1The sleepwalking nurse who draws masterpieces in a trance
Meet Lee Hadwin, by day a nurse, at night he's a "sleepwalking artist" who produces strange and fantastical artworks which he has no recollection of drawing when he wakes up the next morning.
Dubbed 'Kipasso', he says he is utterly mystified by his nocturnal talent, while at the daytime he shows no interest or ability in art whatsoever. Major galleries have been asking for examples of his work, which they hope to market on its artistic merit as well as its novelty value.
Hadwin first started sleepwalking when he was four years old, but his parents believed it was a normal childhood phase. When he was in his teens, he began producing artwork while asleep, at first on his bedroom walls. Once, staying over at a friend's house, he covered the kitchen walls with doodles in his sleep, an embarrassing discovery at breakfast time the next day. In his late teens and early 20s, the intensity of his sleepwalking increased and Hadwin would wake to find everything in the vicinity: tableclothes, newspapers, clothes and walls, covered in artwork.
Hoping to harness the strange ability, he started leaving artists' materials out when he went to bed and, sure enough, when he awoke he says he would find full-blown pictures beside him. Now, he leaves his home prepared for nocturnal wanderings, with sketchbooks and charcoal pencils scattered around the house, particularly under the stairs, a favorite venue.
2The sleepwalker who drove 10 miles and killed his in-law
Kenneth Parks, a 23-year-old Toronto man with a wife and infant daughter, was suffering from severe insomnia caused by joblessness and gambling debts. Early in the morning of May 23, 1987 he awoke, got in his car and drove 23 kilometers to his in-laws' home. He stabbed to death his mother-in-law, whom he loved and who had once referred to him as "a gentle giant." Parks also assaulted his father in law, who survived the attack. He then drove to the police and said "I think I have killed some people... my hands," only then realizing he had severely cut his own hands. Under police arrest he was taken to the hospital where he underwent repair of several flexor tendons of both hands.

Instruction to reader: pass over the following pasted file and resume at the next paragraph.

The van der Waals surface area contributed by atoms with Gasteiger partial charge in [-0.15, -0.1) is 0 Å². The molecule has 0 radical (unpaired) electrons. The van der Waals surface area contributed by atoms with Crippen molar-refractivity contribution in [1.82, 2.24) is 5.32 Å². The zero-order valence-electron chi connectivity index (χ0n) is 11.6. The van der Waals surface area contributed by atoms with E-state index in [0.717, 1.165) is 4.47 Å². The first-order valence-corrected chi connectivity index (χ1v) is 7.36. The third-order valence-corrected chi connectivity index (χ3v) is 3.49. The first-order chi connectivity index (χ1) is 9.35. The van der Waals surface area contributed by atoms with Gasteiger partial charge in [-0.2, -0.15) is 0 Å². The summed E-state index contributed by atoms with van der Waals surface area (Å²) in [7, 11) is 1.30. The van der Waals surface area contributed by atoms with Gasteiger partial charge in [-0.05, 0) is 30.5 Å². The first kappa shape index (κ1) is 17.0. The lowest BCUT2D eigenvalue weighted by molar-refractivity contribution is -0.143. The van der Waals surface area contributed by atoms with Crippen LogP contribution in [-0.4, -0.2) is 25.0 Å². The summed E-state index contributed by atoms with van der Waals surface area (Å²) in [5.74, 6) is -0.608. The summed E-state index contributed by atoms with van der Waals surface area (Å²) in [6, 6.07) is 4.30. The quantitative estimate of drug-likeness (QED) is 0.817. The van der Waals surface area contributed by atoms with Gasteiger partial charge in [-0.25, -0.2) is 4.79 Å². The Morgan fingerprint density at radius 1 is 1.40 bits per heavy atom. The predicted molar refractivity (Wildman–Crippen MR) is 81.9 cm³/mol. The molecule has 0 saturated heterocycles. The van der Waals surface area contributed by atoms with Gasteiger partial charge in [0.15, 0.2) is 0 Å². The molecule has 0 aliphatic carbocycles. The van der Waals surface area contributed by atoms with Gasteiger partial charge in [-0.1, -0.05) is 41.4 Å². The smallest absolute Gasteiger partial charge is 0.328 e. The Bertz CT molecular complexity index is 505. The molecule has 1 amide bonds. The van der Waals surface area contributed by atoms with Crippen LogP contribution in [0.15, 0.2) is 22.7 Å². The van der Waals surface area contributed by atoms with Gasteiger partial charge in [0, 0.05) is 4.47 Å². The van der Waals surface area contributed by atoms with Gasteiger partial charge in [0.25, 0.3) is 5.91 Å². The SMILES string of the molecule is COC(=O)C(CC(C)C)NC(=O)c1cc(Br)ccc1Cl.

Because he could not remember anything about the murder and assault, had no motive for the crime whatsoever, and did have a history of sleepwalking, his team of defense experts (psychiatrists, a psychologist, a neurologist and a sleep specialist) concluded Ken Parks was 'asleep' when he committed the crime, and therefore unaware of his actions.
3The sleepwalking woman who had sex with strangers
In 2004, sleep medicine experts have successfully treated a rare case of a woman having sex with strangers while sleepwalking.
At night while asleep, the middle-aged sleepwalker from Australia left her house and had sexual intercourse with strangers. The behavior continued for several months and the woman had no memory of her nocturnal activities. Circumstantial evidence, such as condoms found scattered around the house, alerted the couple to the problem. On one occasion, her partner awoke to find her missing, went searching for her and found her engaged in the sex act.
Incredulity is the leading player in cases like this. But a combination of factors convinced the doctors that the case was a real sleepwalking phenomenon, including the distress of the couple, and an in-depth clinical evaluation. She stopped her night-time excursions after psychiatric counselling. Drugs such as benzodiazepines, which are sometimes used to treat sleep walkers, were not necessary.
4The sleepwalking chef who cooks while sleeping
Robert Wood, a 55 year-old chef, gets up four or five times a week while asleep and heads to the kitchen where he prepares omelettes, stir fries and chips. He has been sleepwalking for 40 years but, together with wife Eleanor, is becoming increasingly worried about having an accident while in the kitchen.
The couple from Glenrothes in Fife now cannot sleep for more than around three hours at a time. Mr Wood believes an ulcer in his intestine may be at the root of the problem. Because the condition only allows him to eat very small portions, he thinks his hunger pangs might cause him to head to the kitchen. Once he tried to fill a small bowl with a whole box of cereal and carton of milk. Mr Wood is said to be seeking help from sleep specialists in Edinburgh.